Duncan interrogates Bijaz, but the little man—actually an agent of the Tleilaxu—uses a specific humming intonation that renders Duncan open to implanted commands. Bijaz programs Duncan to offer Paul a bargain when Chani dies: Chani's rebirth as a ghola, and the hope that Duncan Idaho's memories might be reawakened, in return for Paul sacrificing the throne and going into exile. Bijaz also implants a compulsion that will force Duncan to attempt to kill Paul, given the appropriate circumstances. Duncan remains oblivious of the programming. Eventually news is brought that Chani has died giving birth. The grief of his loss is the falling moon that he foresaw in an earlier vision, and Paul stumbles, truly blind now, having removed himself from the prison of his own precise vision. Paul's reaction to his wife's death triggers the compulsions in the mind of Duncan, who attempts to kill Paul. But rather than kill his beloved Paul, Duncan's ghola body reacts against its own programming and recovers Duncan's full consciousness. He remains conscious of the Zen-Sunni and Mentat training given to Duncan by the Tleilaxu, but is no longer bound to their programming.

Paul and Chani's newborn twins are "pre-born", like Paul's sister Alia had been, and come into the world fully conscious with Kwisatz Haderach-like access to ancestral memories thanks to a combination of their genes and an in utero exposure to the quantities of spice in Chani's special pregnancy diet. Scytale offers to revive Chani as a ghola in return for all of Paul's CHOAM holdings. Paul refuses to submit to the possibility that the Tleilaxu might program Chani in some diabolical way, and Scytale threatens the infants with a knife while he negotiates with Alia. By successfully escaping the oracular trap and setting the universe on a new path, Paul has been rendered completely blind, yet he is able to kill Scytale with an accurately aimed dagger thanks to a vision from his son's perspective.

Now prophetically as well as physically blind, Paul chooses to embrace the Fremen tradition of a blind man walking alone into the desert, winning the fealty of the Fremen for his children, who will inherit his mantle of Emperor. Paul leaves Alia, now romantically involved with Duncan, as regent for the twins, whom he has named Leto and Ghanima. Duncan notes the irony that Paul and Chani's deaths had enabled them to triumph against their enemies, and that Paul has escaped deification by walking into the desert as a man, while guaranteeing Fremen support for the Atreides line.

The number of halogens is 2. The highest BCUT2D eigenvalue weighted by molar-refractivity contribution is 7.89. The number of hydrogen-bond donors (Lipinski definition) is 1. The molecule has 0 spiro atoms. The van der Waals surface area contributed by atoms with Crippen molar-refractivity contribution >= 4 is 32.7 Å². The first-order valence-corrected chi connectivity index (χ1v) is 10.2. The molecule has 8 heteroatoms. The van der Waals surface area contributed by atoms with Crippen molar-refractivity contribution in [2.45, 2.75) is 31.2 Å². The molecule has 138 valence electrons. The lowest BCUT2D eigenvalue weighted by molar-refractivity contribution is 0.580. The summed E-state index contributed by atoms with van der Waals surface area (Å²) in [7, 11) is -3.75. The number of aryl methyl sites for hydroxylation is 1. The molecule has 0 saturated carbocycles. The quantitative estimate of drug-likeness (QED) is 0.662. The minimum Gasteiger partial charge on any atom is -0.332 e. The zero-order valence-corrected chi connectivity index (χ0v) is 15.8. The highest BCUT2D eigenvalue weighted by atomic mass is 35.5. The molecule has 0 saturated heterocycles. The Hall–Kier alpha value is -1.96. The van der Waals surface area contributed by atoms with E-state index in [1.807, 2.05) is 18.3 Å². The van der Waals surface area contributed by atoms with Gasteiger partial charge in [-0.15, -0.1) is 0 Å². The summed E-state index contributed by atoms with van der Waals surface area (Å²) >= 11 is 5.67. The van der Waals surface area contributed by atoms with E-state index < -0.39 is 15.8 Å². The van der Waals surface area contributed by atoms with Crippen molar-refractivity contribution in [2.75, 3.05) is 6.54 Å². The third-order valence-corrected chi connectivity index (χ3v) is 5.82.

Characters[edit]

  • Paul Atreides – Emperor of the known universe and Messiah of the Fremen. His formal (public) name is Muad'dib, and Fremen sietch (private/secret) name is Usul.
  • Princess Irulan – Princess-consort of Emperor Paul Atreides
  • Chani – of Paul's Fremen tribe, Imperial concubine and chosen mother-to-be
  • Alia – Paul's sister, born with prescient awareness, a Reverend Mother
  • Gaius Helen Mohiam – a Reverend Mother of the Bene Gesserit and conspirator
  • Edric – a prescient Guild Navigator and conspirator
  • Scytale – a Tleilaxu Face Dancer and conspirator
  • Hayt – a revived Tleilaxu ghola of Paul's childhood teacher, Duncan Idaho
  • Stilgar – Previous leader of the Fremen, now loyal to Paul Atreides

Reception[edit]

Spider Robinson noted that he enjoyed the book, "even as [he] was driving a truck through the holes in its logic, because it had the same majestic rolling grandeur of the previous book."[3]

References[edit]

  1. ^ Herbert, Frank. Dune Messiah and Children of Dune. 1st SFBC Printing edition (2002), 592 pages. ISBN 0-7394-2399-1.
  2. ^ Herbert, Frank (1969). Dune Messiah. Muad'dib's Qizarate missionaries carried their religious war across space in a Jihad whose major impetus endured only twelve standard years, but in that time, religious colonialism brought all but a fraction of the human universe under one rule.—Excerpts from the Death Cell Interview with Bronso of IX 
  3. ^ "Galaxy Bookshelf", Galaxy Science Fiction, September 1976, p.110

External links[edit]